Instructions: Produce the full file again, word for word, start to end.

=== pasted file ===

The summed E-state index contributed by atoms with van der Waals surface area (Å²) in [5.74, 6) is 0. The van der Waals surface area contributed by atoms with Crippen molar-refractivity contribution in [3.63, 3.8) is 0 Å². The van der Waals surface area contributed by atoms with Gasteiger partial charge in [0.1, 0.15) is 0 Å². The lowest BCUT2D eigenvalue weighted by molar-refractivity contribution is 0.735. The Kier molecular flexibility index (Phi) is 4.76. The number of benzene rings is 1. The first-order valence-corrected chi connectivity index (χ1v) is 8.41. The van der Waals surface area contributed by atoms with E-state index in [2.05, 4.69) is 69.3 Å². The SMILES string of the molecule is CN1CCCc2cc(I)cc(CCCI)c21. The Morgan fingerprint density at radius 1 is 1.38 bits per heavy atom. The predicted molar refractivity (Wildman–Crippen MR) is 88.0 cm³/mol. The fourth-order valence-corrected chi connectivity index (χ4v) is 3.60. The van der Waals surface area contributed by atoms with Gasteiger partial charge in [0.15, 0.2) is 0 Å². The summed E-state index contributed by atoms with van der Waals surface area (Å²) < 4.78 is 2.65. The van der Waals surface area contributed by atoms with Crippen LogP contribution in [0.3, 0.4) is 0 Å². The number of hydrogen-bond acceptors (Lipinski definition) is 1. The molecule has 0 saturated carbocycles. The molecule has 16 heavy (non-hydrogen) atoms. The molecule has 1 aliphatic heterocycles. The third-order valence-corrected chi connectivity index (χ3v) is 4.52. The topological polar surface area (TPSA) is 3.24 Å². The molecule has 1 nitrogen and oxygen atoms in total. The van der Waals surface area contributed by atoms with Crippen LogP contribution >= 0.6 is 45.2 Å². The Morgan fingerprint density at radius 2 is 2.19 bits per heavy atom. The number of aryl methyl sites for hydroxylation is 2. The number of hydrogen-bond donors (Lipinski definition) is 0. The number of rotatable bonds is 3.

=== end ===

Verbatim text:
The summed E-state index contributed by atoms with van der Waals surface area (Å²) in [5.74, 6) is 0. The van der Waals surface area contributed by atoms with Crippen molar-refractivity contribution in [3.63, 3.8) is 0 Å². The van der Waals surface area contributed by atoms with Gasteiger partial charge in [0.1, 0.15) is 0 Å². The lowest BCUT2D eigenvalue weighted by molar-refractivity contribution is 0.735. The Kier molecular flexibility index (Phi) is 4.76. The number of benzene rings is 1. The first-order valence-corrected chi connectivity index (χ1v) is 8.41. The van der Waals surface area contributed by atoms with E-state index in [2.05, 4.69) is 69.3 Å². The SMILES string of the molecule is CN1CCCc2cc(I)cc(CCCI)c21. The Morgan fingerprint density at radius 1 is 1.38 bits per heavy atom. The predicted molar refractivity (Wildman–Crippen MR) is 88.0 cm³/mol. The fourth-order valence-corrected chi connectivity index (χ4v) is 3.60. The van der Waals surface area contributed by atoms with Gasteiger partial charge in [0.15, 0.2) is 0 Å². The summed E-state index contributed by atoms with van der Waals surface area (Å²) < 4.78 is 2.65. The van der Waals surface area contributed by atoms with Crippen LogP contribution in [0.3, 0.4) is 0 Å². The number of hydrogen-bond acceptors (Lipinski definition) is 1. The molecule has 0 saturated carbocycles. The molecule has 16 heavy (non-hydrogen) atoms. The molecule has 1 aliphatic heterocycles. The third-order valence-corrected chi connectivity index (χ3v) is 4.52. The topological polar surface area (TPSA) is 3.24 Å². The molecule has 1 nitrogen and oxygen atoms in total. The van der Waals surface area contributed by atoms with Crippen LogP contribution >= 0.6 is 45.2 Å². The Morgan fingerprint density at radius 2 is 2.19 bits per heavy atom. The number of aryl methyl sites for hydroxylation is 2. The number of hydrogen-bond donors (Lipinski definition) is 0. The number of rotatable bonds is 3.